New Jersey Chapter 7 Bankruptcy
Filing for bankruptcy can difficult and stressful. As opposed to Chapter 13 bankruptcy, Chapter 7 bankruptcy allows you to start fresh by wiping away debts owed. Chapter 7 bankruptcy can best be described as a liquidation. A trustee will collect and sell any non-exempt assets. The proceeds of these sales are paid to creditors, while the debtor is paid any amount exempted. The trustee will also take a commission.
Debts such as student loans, certain taxes, alimony, fraudulent debts, and child support are unable to be discharged in a Chapter 7 bankruptcy. It is very common in a Chapter 7 case for the debtor to have few assets, but large debt or unsecured bills. The result is that Chapter 7 bankruptcy is not always able to eliminate all debt.
It is possible to reaffirm remaining debts to be able to keep certain secured debts such as your house or car. You must sign a reaffirmation agreement in order to keep the secured debts. You cannot bankrupt that debt again for eight years, should you decide to keep those items and reaffirm your debt. You must continue to pay back that debt as you were obligated to before filing for bankruptcy. You must pay any outstanding back payments in order to reaffirm the debt. You have the option of being selective when you choose to reaffirm your debt. For example, you can choose to keep your house, but you may elect for your car to go to the respective creditor.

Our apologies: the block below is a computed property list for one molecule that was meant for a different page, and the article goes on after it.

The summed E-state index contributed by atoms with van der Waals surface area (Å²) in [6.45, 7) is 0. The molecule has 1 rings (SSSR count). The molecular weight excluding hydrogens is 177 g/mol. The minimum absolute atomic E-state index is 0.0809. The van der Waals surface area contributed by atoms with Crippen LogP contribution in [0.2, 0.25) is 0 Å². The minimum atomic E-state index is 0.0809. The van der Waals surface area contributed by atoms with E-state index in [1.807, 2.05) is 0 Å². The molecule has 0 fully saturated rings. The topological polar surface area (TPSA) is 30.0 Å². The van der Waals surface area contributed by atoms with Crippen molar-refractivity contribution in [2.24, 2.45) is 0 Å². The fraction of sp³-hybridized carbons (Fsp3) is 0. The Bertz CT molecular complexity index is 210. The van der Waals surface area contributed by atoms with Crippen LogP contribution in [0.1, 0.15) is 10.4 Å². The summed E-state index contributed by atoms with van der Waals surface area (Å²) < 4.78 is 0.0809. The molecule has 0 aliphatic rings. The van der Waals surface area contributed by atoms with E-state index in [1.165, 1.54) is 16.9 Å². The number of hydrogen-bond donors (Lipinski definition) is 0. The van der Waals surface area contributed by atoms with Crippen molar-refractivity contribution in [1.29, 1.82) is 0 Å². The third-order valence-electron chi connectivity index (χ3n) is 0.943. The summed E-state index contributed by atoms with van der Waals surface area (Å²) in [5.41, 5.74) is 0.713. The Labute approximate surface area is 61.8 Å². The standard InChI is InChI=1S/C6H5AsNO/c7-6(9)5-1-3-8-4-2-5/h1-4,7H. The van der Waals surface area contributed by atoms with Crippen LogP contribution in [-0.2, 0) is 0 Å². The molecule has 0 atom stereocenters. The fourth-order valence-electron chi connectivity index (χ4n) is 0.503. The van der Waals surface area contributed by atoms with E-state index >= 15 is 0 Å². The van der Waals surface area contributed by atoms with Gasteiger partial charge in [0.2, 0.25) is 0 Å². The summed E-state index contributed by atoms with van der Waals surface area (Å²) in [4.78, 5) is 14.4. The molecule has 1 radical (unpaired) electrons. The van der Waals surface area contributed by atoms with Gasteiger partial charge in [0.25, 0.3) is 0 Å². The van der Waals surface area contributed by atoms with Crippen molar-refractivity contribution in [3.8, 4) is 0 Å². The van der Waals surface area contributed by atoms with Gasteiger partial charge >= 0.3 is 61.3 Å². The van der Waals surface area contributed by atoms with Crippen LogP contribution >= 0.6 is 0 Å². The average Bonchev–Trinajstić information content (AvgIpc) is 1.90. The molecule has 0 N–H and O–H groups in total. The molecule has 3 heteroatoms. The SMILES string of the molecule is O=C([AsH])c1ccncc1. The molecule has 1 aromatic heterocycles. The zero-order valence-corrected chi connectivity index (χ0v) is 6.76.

Reaffirmation agreements can be set aside during the earlier of 60 days after the agreement is filed with the Court, or upon the Court’s issuance of an Order of Discharge.